Every charity and organisation which we chose to support or actively take part in are obliged to have an annual meeting to show openness and no one has broken the law or gone against the rules or constitution of the organisation. In the Church’s case the rules we are to abide with are called ‘The canons of the Church of England.’
As a church we are required to have an annual meeting. The parish in fact has two annual meetings. The oldest of those meetings is known as the Easter Vestry meeting when the churchwardens are elected. In earlier times one was appointed by the Vicar “The Vicar’s warden” the other by the parishioners, although in some ancient places the second warden was chosen by the mayor. The churchwarden’s role is quite specific and set out in the Canons of the Church of England (as mentioned above)
‘They shall be foremost in representing the laity and in co-operating with the incumbent; they are to use their best endeavours by example and precept to encourage the parishioners in the practice of true religion and to promote unity and peace among them. They shall also maintain order and decency in the church and churchyard during the time of divine service.’ Canon E 1. 4
Secondly ‘In the churchwardens is vested the property in the plate, ornaments, and other moveable goods of the church, and they shall keep an inventory thereof which they shall revise from time to time as occasion may require. Canon E 1.5
The second meeting, which usually follows on from the Easter vestry meeting is called the Annual Parochial Church Meeting (APCM) at which the updates Electoral Roll is presented, declaring the number on the roll, the number of those who have left the roll and the number of those who have joined the roll. The electoral roll officer is not required to be a member of the PCC. Following this the churchwardens give their report specifically on the state of the church building and the inventory. The PCC secretary gives a resume of the dealings of the PCC in the past year. The treasurer presents the accounts, which do not have to be adopted by the meeting, legally they have to be adopted by the PCC and simply presented to the APCM by the treasurer. Then there follows reports from any church groups, eg the choir, Mothers’ Union, Social committee etc. The incumbent will usually give an address which may be part of the worship before the meeting. Then there are various legal issues to be addressed, specifically the Children and Vulnerable Adults Policy of the parish and the election of an officer relating to that policy.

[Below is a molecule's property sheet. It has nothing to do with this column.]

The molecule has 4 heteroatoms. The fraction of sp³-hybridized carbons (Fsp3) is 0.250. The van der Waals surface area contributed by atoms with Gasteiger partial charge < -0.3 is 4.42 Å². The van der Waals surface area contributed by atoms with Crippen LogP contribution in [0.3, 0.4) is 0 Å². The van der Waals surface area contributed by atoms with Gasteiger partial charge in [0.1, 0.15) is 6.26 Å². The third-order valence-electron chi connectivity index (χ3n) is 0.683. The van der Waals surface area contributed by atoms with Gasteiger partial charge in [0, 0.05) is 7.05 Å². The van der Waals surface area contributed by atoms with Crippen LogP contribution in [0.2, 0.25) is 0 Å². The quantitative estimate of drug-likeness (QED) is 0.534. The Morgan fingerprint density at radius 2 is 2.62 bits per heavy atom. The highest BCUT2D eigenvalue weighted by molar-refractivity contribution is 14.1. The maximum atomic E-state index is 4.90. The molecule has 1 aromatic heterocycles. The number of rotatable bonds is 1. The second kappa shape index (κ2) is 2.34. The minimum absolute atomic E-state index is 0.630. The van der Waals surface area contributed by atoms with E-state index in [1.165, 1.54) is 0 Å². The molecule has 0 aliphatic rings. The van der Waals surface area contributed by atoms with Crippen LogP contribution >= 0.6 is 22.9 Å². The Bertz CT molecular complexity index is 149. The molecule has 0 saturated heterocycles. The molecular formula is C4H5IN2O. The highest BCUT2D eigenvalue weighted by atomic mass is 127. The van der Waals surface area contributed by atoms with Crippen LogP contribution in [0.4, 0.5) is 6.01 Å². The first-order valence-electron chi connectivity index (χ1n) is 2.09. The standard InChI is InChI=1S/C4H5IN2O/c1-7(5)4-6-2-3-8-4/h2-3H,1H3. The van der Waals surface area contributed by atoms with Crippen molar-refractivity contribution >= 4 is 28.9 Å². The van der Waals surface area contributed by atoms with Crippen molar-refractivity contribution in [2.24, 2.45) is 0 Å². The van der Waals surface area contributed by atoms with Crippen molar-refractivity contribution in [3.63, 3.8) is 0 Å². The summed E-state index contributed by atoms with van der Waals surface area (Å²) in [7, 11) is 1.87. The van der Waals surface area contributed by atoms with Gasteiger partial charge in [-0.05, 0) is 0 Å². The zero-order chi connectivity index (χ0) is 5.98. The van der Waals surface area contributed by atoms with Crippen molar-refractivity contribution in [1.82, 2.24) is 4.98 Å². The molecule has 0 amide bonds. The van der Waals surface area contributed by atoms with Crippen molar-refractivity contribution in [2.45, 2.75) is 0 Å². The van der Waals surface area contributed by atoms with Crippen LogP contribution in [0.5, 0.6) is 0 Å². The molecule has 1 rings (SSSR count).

Next follows the election to various roles:
First, (only when the three year period necessitates it) the election of a Deanery Synod representatives. The number of representatives is determined by the number on the electoral roll.
Next, the election of members to serve on the PCC (Parochial Church Council). Every parish may adopt into its constitution how many members are appropriate and for how long they are to serve.
Thirdly, the election of sidemen and women.
Finally there is Any Other Business. This is the only meeting of the church which requires AOB. It is a chance for anyone on the church’s electoral roll to ask a question or to suggest something that the Church in the parish might undertake. (or volunteer to do something)
The secretary and treasurer to the PCC are elected at the first meeting of the PCC. The treasurer does not have to be a member of the PCC but does attend its meetings to give a report. The PCC can also appoint a Minutes Secretary so that the elected PCC Secretary can take a full part in the PCC meetings without having to take minutes at the same time.
If you are a church member please do attend though only those on the electoral roll can stand for office and vote at the meeting. Sunday May 30th following the Sunday service at 9am.
Your priest and pastor,
A message from your parish priest Father John